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Regina Jackson - Opened Corks & Cuvee in 2014. A full-service wine shop & tasting room in Atlanta.

How many years have you been in the business?

I have officially been in the business for 10 years.

Tell me briefly about your /background and your current position today.

I enjoyed a successful career in Finance, when I discovered my true love and created a career for myself in the world of wine. I am a Certified Specialist of Wine, French Wine Scholar, WSET Certified, and currently a student in the WSET Diploma program. I started my business Corks and Cuvee in 2014 as a wine consultancy. I opened my first wine shop and tasting room in 2018.

Did you have a particular “aha!” moment that propelled you into wine?

My “aha” came when I realized my travel, dining, and all my spare time was spent studying wine.

What is the most rewarding part of your job?

I love introducing clients to new varietals and sharing the stories behind the wine. My wine career allows me to connect with people all over the world. I get a history, geography, and tasting lesson with every bottle of wine. I am always a student and I love being in position to learn more about what I love to do every single day.

Can you describe any prejudices you’ve experienced in this industry as a woman?

I have had many assume I am not the owner of my wine shop. I have gone to many professional tastings where I was the only person of color and people assuming I was in the wrong place. I had the owner of a wine establishment tell me he knew what I wanted because he knew African American women liked Moscato. Needless to say, I passed on the suggestion and the location.

Women are victims of the patriarchy as well,and are often more judgmental of other women as a result. How can we as women become more aware of our own prejudice towards each other and change that behavior?

We should look at our commonalities and opportunities to learn from each other. Collaborations are the best. I just recently entered into a collaboration with another wine sister who lives in Oregon – Wine Sisters of the Vine®.

When it comes to wine, what benefits do you think we’ll see as a community by better supporting women?

You will add voices to the conversation that should be heard. When you support women, you support family and community. Women should have a seat at every tasting table in the world.

What changes do you hope to see in regards to women in the wine industry in the next five years?

I would like to see great female winemakers not referenced as great female winemakers but great winemakers. I would like all wine professionals no matter the race, gender, etc.. be referred to a wine professionals without the leading descriptor.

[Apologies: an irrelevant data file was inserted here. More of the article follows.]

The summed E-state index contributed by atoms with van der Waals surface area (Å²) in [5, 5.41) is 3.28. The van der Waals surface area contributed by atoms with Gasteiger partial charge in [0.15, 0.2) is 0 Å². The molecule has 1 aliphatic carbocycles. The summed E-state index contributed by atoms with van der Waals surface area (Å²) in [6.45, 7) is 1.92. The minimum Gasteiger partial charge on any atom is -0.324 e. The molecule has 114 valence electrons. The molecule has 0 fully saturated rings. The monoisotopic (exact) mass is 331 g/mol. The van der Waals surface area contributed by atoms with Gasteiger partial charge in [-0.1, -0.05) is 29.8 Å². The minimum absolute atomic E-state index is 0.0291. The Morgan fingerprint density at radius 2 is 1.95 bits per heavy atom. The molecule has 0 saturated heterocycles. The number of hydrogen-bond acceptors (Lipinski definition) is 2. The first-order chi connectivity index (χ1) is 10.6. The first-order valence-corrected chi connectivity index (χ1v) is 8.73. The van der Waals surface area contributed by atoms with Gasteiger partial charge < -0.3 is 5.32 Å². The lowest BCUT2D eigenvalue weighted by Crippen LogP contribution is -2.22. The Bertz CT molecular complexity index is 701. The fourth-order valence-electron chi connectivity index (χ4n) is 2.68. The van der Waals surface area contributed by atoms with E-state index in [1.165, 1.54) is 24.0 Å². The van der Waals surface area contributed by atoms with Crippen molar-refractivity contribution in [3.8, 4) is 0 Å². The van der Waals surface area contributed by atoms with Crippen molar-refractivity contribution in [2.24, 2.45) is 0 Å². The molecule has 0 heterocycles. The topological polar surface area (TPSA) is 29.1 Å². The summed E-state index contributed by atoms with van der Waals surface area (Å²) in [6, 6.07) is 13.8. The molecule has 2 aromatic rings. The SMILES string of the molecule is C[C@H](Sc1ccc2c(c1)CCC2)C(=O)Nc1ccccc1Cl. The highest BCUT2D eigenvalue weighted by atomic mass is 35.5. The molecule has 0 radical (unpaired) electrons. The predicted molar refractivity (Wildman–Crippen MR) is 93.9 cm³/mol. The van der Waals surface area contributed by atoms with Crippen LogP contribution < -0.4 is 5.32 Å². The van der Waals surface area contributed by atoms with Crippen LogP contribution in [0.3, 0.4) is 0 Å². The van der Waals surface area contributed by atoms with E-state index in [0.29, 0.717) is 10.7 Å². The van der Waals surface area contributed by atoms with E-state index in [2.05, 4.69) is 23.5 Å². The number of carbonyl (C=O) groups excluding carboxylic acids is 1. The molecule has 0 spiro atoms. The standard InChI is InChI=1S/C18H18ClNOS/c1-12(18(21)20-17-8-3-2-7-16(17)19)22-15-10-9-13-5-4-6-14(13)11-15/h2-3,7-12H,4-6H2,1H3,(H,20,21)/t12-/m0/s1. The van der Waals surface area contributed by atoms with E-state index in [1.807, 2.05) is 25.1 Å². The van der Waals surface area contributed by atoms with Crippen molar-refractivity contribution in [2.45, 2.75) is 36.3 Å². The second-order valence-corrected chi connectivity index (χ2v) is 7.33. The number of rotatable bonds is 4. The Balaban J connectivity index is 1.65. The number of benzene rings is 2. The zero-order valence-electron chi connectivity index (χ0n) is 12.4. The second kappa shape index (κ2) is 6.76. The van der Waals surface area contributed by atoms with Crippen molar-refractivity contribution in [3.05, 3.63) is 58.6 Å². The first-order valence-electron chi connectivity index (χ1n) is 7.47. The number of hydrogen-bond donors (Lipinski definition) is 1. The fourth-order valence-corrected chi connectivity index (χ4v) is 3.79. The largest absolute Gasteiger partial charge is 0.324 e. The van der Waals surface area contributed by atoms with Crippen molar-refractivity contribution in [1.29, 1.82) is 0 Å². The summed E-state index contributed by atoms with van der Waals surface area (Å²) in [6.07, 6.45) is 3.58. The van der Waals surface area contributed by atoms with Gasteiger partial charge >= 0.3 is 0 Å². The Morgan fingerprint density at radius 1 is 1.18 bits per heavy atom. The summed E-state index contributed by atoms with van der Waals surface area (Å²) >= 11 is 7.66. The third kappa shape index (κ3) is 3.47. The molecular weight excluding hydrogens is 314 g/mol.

What message do you have for women entering the wine profession?

I would give this message to both women and men entering into the wine profession. Love what you do, work hard, be confident, pay it forward. Always remain a student – when you think you know all there is to know you don’t. Finding a mentor is always beneficial. Don’t be afraid to put yourself out there.

What does equality in the wine industry look like to you?

Equality in the wine industry looks like the fabric of America. All races, all genders, all people represented.

In what ways would you say you are contributing to equality in wine?

I am contributing by showing up every day. I have an all-female staff at my wine shop where we welcome all. I provide education to them free of charge and I provide career path opportunities. I have also partnered with another amazing wonder woman of wine to bring light to this very subject. I am so excited about my collaboration with Wine Sisters of the Vine®. The focus is all about diversity, inclusiveness and highlighting diverse human beings in the food, wine, and hospitality industries.

What are some defining characteristics of a wonder woman of wine to you?

Women who are creating their own lane in this space, women who show great courage in creating their lane, women who create opportunities for other women, and women who give back to their communities.

What other women of wine do you admire and why?

Kerry Boenisch: I admire Kerry because she, through her writing, gives voice to all aspects of wine. She grew up on a vineyard in Oregon and still lives there today. Kerry understands the importance of diversity and inclusiveness in the wine industry. Elina Brager of Cellar Filler: We have been going through our wine education journey long as I can remember. She is a dynamo. I love her. Steffani Farrell Bethea: Another female wine shop owner who was so helpful when I shared with her that I wanted to start my own wine shop. What Steffani showed me is a perfect example of one of the previous questions asked about how women help other women in this space. I would be remiss if I did not mention Ophelia Santos, who taught the best WSET 3 course ever, and Andrea Robinson, MS.

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